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From: Sheryl Nulph
Received Dec. 23
HEY kids! Let’s put on a show!
Mickey Rooney and Judy Garland made it look so easy. With that simple phrase, curtains were sewn, orchestras assembled, costumes appeared, props were flown in and out, and a simple barn became a lavish theater with a stage suited to a Broadway performance.
I too, love the Crump. The first time I stepped foot on stage was at age 6 when I had the first of many dance recitals there. My first real “date” was in the balcony. I saw my first M-rated movie there as well as “Gone With The Wind” and countless Disney classics. My heart always leaps when I see the neon of the building’s classic façade. I too, am saddened by the condition of the theater and the possible fate that will befall it.
However — there comes a time to be realistic.
The current study of the Crump is one of the most comprehensive ever taken on. It is being led by people who not only have regard for historic preservation but also know a thing or two about how to restore a theater. It is important that the two thought processes are combined to create the best overall use of the space for decades to come.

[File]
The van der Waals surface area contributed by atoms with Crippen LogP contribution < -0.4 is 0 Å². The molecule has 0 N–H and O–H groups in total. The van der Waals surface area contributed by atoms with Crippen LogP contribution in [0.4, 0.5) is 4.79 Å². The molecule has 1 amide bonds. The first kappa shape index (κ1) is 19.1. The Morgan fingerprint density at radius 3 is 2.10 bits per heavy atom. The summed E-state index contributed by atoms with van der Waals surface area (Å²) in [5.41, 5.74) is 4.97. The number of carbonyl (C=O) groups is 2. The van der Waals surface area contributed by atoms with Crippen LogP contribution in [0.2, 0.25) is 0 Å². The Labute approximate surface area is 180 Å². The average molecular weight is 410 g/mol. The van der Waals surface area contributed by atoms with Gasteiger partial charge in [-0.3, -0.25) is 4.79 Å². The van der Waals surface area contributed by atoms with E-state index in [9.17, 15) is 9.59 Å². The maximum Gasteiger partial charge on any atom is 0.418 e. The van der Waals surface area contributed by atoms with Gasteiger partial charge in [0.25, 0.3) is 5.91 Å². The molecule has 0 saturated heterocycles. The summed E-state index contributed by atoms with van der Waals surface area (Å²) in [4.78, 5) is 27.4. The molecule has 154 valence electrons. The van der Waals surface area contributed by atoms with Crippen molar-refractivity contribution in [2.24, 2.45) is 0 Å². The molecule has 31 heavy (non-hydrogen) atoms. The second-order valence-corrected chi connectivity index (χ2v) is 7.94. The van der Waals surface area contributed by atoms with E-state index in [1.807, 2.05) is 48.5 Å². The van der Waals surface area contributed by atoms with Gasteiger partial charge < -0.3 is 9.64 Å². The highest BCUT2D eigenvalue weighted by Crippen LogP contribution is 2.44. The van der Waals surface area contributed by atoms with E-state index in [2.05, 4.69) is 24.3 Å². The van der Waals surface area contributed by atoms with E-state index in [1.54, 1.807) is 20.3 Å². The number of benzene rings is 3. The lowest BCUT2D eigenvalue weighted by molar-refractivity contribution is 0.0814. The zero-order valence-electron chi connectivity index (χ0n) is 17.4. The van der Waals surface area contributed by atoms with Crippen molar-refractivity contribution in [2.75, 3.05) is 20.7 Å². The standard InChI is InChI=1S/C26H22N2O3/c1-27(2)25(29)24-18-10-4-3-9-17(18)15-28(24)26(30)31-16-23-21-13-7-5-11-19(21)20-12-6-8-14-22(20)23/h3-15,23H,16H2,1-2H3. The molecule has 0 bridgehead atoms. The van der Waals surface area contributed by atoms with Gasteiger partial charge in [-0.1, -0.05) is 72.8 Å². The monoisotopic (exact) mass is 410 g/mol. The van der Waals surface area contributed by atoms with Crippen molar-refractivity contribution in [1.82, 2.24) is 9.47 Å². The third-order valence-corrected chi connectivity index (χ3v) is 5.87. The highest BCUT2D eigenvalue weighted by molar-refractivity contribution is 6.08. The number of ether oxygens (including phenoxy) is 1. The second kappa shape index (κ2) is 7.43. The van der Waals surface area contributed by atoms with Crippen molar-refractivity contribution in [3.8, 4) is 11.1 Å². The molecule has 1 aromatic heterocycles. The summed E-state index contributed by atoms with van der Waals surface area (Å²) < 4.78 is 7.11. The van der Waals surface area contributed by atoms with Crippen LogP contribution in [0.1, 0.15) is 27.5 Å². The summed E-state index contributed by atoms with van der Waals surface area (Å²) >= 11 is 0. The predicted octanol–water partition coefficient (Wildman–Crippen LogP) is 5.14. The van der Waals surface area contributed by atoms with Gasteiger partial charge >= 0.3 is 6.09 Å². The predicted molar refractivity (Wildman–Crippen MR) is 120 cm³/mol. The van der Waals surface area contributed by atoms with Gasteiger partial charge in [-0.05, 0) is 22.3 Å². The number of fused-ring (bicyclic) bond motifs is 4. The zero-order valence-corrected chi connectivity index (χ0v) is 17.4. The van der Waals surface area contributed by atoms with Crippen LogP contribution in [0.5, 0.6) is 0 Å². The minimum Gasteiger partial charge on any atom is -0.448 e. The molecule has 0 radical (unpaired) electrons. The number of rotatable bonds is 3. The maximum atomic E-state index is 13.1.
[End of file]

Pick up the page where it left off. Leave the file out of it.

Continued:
Columbus is in need of a civic theater performance space (in addition to) the existing school auditoriums. The current designs being considered will suit that need and hopefully allow the Crump to continue in the best possible way. The current designs being considered will upgrade the facility as a viable performance space, allowing for adequate lighting, sound, fly, wing and dressing rooms spaces. The space will also provide an enjoyable space
for audiences to participate in live theater, dance, music, lectures and countless other artistic endeavors.
So — the choice facing Columbus is simple. We can listen to people who have studied the situation with care and have a working plan for the facility that balances historic significance with the needs of a viable performance space. The other choice is the path we have taken for the last 30 or more years. We can cling to the past and watch as the building continues to deteriorate, becoming a ghost to nostalgia.
To me, the choice is clear.
Sheryl Nulph is a long time Columbus resident and ardent supporter of the Crump Theatre.
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